EPA Moves To Tighten Regulations on Emissions

Many environmental groups argue the EPA's proposed plan, which is less stringent than California's regulations, doesn't go far enough to support electrification and reduce GHG emissions.

2 minute read

March 8, 2022, 10:59 AM PST

By Diana Ionescu @aworkoffiction


Port of Oakland

Sheila Fitzgerald / Shutterstock

Alex Wigglesworth, Anumita Kaur, Thomas Curwen report on a proposed rule from the Environmental Protection Agency (EPA) that aims to reduce emissions. "The draft rule proposed by the Environmental Protection Agency, which would take effect in model year 2027, would reduce emissions of g nitrogen oxides from gasoline and diesel engines by as much as 60% in 2045, the agency said."

"The proposed rule change was modeled after smog-curbing regulations already adopted by the state of California, although the federal requirements would be less stringent. Many air quality advocates said the rule doesn’t go far enough," according to the article. Environmentalists argue the EPA should more aggressively pursue electrification of heavy-duty trucks, which emit harmful pollution along freight corridors, many of them adjacent to low-income communities. "Although heavy-duty diesel trucks make up just a tiny fraction of vehicles on the road, they produce more than half the on-road pollution in California, said Will Barrett, national senior director for clean air advocacy for the American Lung Assn."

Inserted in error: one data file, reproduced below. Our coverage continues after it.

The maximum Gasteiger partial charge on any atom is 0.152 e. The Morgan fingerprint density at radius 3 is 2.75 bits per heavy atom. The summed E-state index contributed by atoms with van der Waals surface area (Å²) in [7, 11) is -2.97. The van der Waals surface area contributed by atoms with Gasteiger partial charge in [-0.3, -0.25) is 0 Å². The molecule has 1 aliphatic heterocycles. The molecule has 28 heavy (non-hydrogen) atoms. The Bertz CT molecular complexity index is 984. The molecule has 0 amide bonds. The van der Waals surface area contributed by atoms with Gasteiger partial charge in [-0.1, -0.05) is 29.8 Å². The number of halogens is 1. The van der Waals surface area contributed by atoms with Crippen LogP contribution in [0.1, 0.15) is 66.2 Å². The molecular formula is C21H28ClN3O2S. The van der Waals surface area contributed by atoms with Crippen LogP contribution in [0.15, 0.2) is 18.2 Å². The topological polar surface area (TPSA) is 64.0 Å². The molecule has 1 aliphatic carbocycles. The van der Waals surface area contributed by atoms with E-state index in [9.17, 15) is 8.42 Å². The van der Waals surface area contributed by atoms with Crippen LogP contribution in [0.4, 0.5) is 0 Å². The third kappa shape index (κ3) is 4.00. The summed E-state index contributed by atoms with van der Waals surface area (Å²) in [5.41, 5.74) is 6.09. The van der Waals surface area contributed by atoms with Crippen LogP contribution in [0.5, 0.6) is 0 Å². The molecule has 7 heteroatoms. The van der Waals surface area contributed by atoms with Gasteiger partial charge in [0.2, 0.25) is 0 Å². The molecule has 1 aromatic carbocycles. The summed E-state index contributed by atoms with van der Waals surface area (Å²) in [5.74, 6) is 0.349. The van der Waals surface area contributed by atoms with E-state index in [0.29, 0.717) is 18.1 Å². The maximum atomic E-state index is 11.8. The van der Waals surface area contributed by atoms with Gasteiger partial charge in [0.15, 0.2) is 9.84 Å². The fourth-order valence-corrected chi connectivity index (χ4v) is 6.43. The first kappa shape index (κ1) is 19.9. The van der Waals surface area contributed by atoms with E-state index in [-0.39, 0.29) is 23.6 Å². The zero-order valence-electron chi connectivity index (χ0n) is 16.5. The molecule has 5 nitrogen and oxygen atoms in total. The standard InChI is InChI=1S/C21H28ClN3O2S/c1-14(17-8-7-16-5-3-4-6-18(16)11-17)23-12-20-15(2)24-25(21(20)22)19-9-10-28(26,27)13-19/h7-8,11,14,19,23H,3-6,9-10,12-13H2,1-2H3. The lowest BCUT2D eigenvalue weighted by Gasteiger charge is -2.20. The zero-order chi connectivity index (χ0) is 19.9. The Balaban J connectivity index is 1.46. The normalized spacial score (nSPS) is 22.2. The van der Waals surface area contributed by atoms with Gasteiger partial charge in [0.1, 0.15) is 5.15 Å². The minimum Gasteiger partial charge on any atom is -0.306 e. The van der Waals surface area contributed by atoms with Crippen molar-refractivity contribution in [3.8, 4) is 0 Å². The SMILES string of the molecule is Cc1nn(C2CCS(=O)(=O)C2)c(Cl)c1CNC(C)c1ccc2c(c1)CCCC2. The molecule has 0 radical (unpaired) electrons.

For its part, "California in 2020 passed a rule limiting truck emissions to no more than 0.05 gram of nitrogen oxide pollution per brake-horsepower hour by 2024 and to 0.02 gram by 2027," a goal more ambitious than the EPA's proposal.

The article details other steps California has taken to reduce emissions and improve air quality, as well as the pushback from some in the trucking industry. The EPA will choose one of several options to finalize the plan by the end of this year as "the first step in a series of regulations the EPA will develop over the next three years to reduce pollution from trucks and buses."

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